Beneath a beer-soaked haze of golden strobe lights, attendees raged along to political anthems “To The Gallows” (during which Shamaya fiercely spun a hangman’s noose from the end of her mic), “Battle Ready”, and “Lords of War”, succeeded by what is arguably one of OTEP’s most iconic tracks to date, “Crooked Spoons”. Shamaya playfully pulled from her rifling of props for each new track, punching her fist in the air as a bloody, severed pig head was tossed out from behind the stage.
Fans roared along to every word of “Blood Pigs” and “Apex Predator”, off OTEP’s earlier albums Sevas Tra (2012) and Hydra (2013), erupting with raw emotion and appreciation for the purpose embedded in each verse. OTEP is a band that’s known for it’s ultra-loyal fanbase, but the reasoning behind that is something so much deeper than fame or catchy music. Shamaya’s ability to continually utilize OTEP’s music as a vessel for societal change through a variety of synchronized creative mediums is seriously impactful and evidently similar to that of legendary musical influencers like Woodie Guthrie, Bob Dylan or Zach de la Rocha of Rage Against The Machine.
OTEP went on to make their stance on mass shootings known with newly released track “Shelter In Place”, during which Shamaya aimed a presumably plastic, silver pistol at one of the severed doll heads while chanting with the room, “enough is enough!” Shamaya did go on to clarify her stance however, noting that “guns don’t kill people; people kill people,” before moving into “Zero” off the group’s 2016 album Generation Doom, which was followed-up by a couple of surprise tracks from the group’s self-titled poetry EP Wurd Becomes Flesh — originally released in 2005, one year prior to OTEP’s infamous addition to Ozzfest (2004).
The audience rippled with excitement as Shamaya waved her rainbow flag high. OTEP moved to close the night with staple track “Equal Rights, Equal Lefts”, prior to transitioning into an anger-charged protest, which peaked to the opening notes of “Wake Up” by Rage Against The Machine; a cover included as the second-to-last track on Kult 45.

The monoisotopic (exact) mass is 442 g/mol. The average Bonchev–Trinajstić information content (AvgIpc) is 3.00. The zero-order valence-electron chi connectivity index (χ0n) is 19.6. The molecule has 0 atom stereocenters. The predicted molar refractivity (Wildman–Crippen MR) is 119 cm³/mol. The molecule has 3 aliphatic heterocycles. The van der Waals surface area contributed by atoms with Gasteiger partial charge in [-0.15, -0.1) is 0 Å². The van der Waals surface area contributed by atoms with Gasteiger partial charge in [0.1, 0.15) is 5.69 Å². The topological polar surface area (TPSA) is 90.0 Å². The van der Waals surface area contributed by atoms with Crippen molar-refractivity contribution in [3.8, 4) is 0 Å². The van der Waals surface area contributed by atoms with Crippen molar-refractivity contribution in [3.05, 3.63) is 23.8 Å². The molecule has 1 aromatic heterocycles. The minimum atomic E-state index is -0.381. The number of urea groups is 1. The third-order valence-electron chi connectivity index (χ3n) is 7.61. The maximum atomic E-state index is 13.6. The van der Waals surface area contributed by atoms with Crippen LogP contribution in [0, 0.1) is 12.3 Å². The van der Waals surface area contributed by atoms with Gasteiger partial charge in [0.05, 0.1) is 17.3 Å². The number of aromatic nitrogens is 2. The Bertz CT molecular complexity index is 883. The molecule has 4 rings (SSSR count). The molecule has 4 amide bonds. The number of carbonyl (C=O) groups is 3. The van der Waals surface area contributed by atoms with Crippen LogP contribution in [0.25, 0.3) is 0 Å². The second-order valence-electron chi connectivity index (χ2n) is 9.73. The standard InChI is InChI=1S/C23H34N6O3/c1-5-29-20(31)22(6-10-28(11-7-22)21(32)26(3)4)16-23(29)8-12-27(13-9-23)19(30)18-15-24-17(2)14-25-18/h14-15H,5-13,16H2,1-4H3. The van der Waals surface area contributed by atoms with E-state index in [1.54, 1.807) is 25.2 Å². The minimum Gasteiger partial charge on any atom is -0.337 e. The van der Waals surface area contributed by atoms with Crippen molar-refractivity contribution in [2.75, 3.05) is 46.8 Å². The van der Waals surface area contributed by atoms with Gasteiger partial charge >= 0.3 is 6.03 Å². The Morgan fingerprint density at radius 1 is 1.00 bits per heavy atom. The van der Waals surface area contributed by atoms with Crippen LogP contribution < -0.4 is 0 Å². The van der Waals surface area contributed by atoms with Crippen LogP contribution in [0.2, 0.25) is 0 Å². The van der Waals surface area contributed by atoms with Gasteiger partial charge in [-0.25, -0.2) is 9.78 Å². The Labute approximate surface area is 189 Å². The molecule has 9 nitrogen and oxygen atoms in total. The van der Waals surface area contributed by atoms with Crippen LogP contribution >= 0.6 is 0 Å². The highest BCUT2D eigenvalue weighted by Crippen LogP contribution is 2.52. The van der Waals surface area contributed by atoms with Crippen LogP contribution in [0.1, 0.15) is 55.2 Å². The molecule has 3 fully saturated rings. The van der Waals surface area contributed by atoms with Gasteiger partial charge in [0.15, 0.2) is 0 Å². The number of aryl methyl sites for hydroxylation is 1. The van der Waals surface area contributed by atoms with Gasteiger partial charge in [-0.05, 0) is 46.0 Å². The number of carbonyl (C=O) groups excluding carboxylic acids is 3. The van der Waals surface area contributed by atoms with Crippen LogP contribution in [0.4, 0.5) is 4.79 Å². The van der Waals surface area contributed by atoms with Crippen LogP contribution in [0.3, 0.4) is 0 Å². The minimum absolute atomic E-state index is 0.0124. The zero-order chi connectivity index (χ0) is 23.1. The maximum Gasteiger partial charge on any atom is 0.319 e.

In one final call to action, OTEP ignited fans with an ear-splitting performance “Confrontation” from The Ascension (2007). The props did not end there though; Shamaya had one final trick up her sleeve – a fake severed Trump head. Almost in a single motion, Shamaya plunged the barrel of one of the rifles into the base of Trump’s rubbery neck, twirling him around until the two were facing eye-to-eye, spitting in the mock President’s face before a final punch which sent Trump’s spitclad face soaring out of view.
It was a night of disruption, a night of rage, empowerment, catharsis, emotion and unity. It’s obvious that Kult 45 was intended as more of a social catalyst – a statement piece that simultaneously disrupts and unifies. This is an album that gets people to look; each track furiously spotlights a variety of recurring social issues in the forefront of the United States’ current political landscape. Regardless of whether or not you agree with their stance, OTEP is making one thing exceptionally clear: “Art is resistance. Art aloows us to fight back without violence.”
“This is why we rally, this is why we march, and this is why I write. Because when I look back someday I want to know that I did everything in my power as an artist, activist and citizen.” – Otep Shamaya
OTEP, Dropout Kings, Ragdoll Sunday, Fatal Malady, CharonIncentive, & Usagi – Club Red 8-7-18